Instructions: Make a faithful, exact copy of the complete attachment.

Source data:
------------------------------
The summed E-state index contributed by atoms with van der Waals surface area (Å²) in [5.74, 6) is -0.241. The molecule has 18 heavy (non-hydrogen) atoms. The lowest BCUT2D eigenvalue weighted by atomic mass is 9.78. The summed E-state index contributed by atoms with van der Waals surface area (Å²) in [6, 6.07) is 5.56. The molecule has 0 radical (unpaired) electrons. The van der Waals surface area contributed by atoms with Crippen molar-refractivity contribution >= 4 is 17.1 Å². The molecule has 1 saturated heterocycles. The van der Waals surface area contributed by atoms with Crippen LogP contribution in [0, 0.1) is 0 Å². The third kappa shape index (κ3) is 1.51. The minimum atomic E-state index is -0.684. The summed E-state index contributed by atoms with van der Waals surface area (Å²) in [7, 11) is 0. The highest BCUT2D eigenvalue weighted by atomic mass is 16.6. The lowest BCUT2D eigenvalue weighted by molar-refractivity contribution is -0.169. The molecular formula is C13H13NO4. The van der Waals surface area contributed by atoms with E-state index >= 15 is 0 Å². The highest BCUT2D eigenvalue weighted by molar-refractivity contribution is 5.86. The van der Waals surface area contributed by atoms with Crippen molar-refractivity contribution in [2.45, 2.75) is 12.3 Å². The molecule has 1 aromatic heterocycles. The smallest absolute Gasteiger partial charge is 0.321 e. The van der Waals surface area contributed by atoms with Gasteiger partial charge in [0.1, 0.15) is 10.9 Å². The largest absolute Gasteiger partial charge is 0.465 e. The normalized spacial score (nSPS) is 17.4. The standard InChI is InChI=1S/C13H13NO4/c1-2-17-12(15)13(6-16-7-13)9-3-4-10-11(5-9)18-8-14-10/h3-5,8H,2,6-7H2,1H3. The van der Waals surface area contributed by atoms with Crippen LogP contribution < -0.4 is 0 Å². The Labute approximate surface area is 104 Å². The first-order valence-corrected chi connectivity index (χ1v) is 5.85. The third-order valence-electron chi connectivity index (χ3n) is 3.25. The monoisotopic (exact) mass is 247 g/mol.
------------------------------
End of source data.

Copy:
The summed E-state index contributed by atoms with van der Waals surface area (Å²) in [5.74, 6) is -0.241. The molecule has 18 heavy (non-hydrogen) atoms. The lowest BCUT2D eigenvalue weighted by atomic mass is 9.78. The summed E-state index contributed by atoms with van der Waals surface area (Å²) in [6, 6.07) is 5.56. The molecule has 0 radical (unpaired) electrons. The van der Waals surface area contributed by atoms with Crippen molar-refractivity contribution >= 4 is 17.1 Å². The molecule has 1 saturated heterocycles. The van der Waals surface area contributed by atoms with Crippen LogP contribution in [0, 0.1) is 0 Å². The third kappa shape index (κ3) is 1.51. The minimum atomic E-state index is -0.684. The summed E-state index contributed by atoms with van der Waals surface area (Å²) in [7, 11) is 0. The highest BCUT2D eigenvalue weighted by atomic mass is 16.6. The lowest BCUT2D eigenvalue weighted by molar-refractivity contribution is -0.169. The molecular formula is C13H13NO4. The van der Waals surface area contributed by atoms with E-state index >= 15 is 0 Å². The highest BCUT2D eigenvalue weighted by molar-refractivity contribution is 5.86. The van der Waals surface area contributed by atoms with Crippen molar-refractivity contribution in [2.45, 2.75) is 12.3 Å². The molecule has 1 aromatic heterocycles. The smallest absolute Gasteiger partial charge is 0.321 e. The van der Waals surface area contributed by atoms with Gasteiger partial charge in [0.1, 0.15) is 10.9 Å². The largest absolute Gasteiger partial charge is 0.465 e. The normalized spacial score (nSPS) is 17.4. The standard InChI is InChI=1S/C13H13NO4/c1-2-17-12(15)13(6-16-7-13)9-3-4-10-11(5-9)18-8-14-10/h3-5,8H,2,6-7H2,1H3. The van der Waals surface area contributed by atoms with Crippen LogP contribution < -0.4 is 0 Å². The Labute approximate surface area is 104 Å². The first-order valence-corrected chi connectivity index (χ1v) is 5.85. The third-order valence-electron chi connectivity index (χ3n) is 3.25. The monoisotopic (exact) mass is 247 g/mol.